One problem with Wringhim’s dealings with Gil-Martin is that he records conversations and incidents that would be odd or confusing to someone who didn’t have any idea that Gil-Martin was, or might be, the devil. Wringhim’s assumption that his friend is Peter the Great furnishes many of these points. For example, when Wringhim asks whether his friend’s “subjects” are Christians, “‘All my European subjects are, or deem themselves so,’ returned he; ‘and they are the most faithful and true subjects I have.'” Nothing explicit there, to be sure, but it’s spooky for the suspecting reader. Why did Wringhim remember this specific conversation, and write it down word-for-word in such spooky form?
Later, an even better speech made, according to Wringhim, by Gil-Martin:
‘Believe me, my dear friend, for such a prize I account no effort too high. For a man who is not only dedicated to the King of Heaven, in the most solemn manner, soul, body, and spirit, but also chosen of him from the beginning, justified, sanctified, and received into a communion that never shall be broken, and from which no act of his shall ever remove him,—the possession of such a man, I tell you, is worth kingdoms; because every deed that he performs, he does it with perfect safety to himself and honour to me.’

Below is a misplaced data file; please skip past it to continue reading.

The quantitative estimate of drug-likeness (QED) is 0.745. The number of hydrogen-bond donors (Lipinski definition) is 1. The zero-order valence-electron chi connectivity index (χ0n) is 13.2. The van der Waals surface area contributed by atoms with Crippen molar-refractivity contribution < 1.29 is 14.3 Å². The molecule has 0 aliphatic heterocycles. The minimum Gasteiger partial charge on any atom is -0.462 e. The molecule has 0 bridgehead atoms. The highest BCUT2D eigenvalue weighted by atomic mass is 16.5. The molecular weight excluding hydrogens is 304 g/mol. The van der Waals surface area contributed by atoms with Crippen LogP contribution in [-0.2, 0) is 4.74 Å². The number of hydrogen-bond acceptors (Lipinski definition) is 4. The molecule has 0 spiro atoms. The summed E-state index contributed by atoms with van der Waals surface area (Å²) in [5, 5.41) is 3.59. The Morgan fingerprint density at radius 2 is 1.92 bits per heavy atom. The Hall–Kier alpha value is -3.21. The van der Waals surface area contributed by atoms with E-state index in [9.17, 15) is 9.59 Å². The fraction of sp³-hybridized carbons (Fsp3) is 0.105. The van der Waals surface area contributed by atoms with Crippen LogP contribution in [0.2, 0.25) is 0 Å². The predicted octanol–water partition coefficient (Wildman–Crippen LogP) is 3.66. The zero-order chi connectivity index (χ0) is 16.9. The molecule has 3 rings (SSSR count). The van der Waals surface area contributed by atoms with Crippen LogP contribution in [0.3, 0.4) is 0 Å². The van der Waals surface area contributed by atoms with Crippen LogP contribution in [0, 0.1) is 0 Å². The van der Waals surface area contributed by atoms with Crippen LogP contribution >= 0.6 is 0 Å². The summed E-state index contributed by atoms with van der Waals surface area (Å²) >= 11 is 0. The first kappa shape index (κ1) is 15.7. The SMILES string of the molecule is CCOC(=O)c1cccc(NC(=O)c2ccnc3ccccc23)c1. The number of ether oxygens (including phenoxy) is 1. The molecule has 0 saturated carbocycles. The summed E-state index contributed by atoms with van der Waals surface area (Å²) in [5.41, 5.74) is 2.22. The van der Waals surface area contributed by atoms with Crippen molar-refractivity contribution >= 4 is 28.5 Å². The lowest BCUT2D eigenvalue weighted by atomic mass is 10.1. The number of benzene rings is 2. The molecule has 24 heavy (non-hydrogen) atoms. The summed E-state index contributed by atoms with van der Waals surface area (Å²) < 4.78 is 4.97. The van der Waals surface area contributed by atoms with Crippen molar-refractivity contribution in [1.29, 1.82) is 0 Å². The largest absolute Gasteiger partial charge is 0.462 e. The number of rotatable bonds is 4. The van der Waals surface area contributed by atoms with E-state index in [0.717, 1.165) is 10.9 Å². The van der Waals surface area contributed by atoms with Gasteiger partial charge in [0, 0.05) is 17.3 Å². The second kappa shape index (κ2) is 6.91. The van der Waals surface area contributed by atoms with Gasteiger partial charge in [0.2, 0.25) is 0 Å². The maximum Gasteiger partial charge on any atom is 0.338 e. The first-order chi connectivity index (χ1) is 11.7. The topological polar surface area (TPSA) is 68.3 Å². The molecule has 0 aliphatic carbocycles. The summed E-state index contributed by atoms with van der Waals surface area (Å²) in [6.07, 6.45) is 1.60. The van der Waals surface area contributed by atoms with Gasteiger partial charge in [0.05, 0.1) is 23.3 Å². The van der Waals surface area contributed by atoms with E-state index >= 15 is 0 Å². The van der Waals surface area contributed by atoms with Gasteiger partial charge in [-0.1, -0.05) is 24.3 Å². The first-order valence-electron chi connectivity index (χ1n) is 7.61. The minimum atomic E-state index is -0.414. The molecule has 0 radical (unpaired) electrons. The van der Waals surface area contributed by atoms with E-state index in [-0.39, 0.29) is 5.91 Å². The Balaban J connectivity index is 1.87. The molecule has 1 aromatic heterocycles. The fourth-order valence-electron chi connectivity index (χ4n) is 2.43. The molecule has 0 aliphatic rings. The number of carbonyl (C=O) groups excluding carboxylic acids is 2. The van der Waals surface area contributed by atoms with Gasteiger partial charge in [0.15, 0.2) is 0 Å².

Here he is talking about “the possession of such a man”—how could such a phrase not be suspicious to Wringhim? His friend is talking about him as “a prize” that “is worth kingdoms.” In scenes like this (and above, where Gil-Martin is notably on Wringhim’s “left side”), the reader often wonders how Wringhim could have been so blind and failed to realize he was being seduced by Satan. But on second thought a better question might be how Wringhim managed to record such scenes months and years after the fact in the writing of his memoir, in such specific, suspicion-rousing phrasing.
He also manages to use imagery, at least when he’s starting to feel suffocated and persecuted by Gil-Martin’s presence, that would be immediately recognizable to any Christian: “I felt as one round whose body a deadly snake is twisted, which continues to hold him in its fangs, without injuring him, farther than in moving its scaly infernal folds with exulting delight, to let its victim feel to whose power he has subjected himself….”
Of course, these details could be added after the fact, as Wringhim does seem to believe there is something infernal about his friend by the end of their adventures. And surely the devil works in mysterious ways, and could compel the creation of just such a well-constructed parable. Not to mention the layer upon layer of madness that might need to be deciphered with such an unreliable narrator. So still, no answer—that’s a good thing, of course.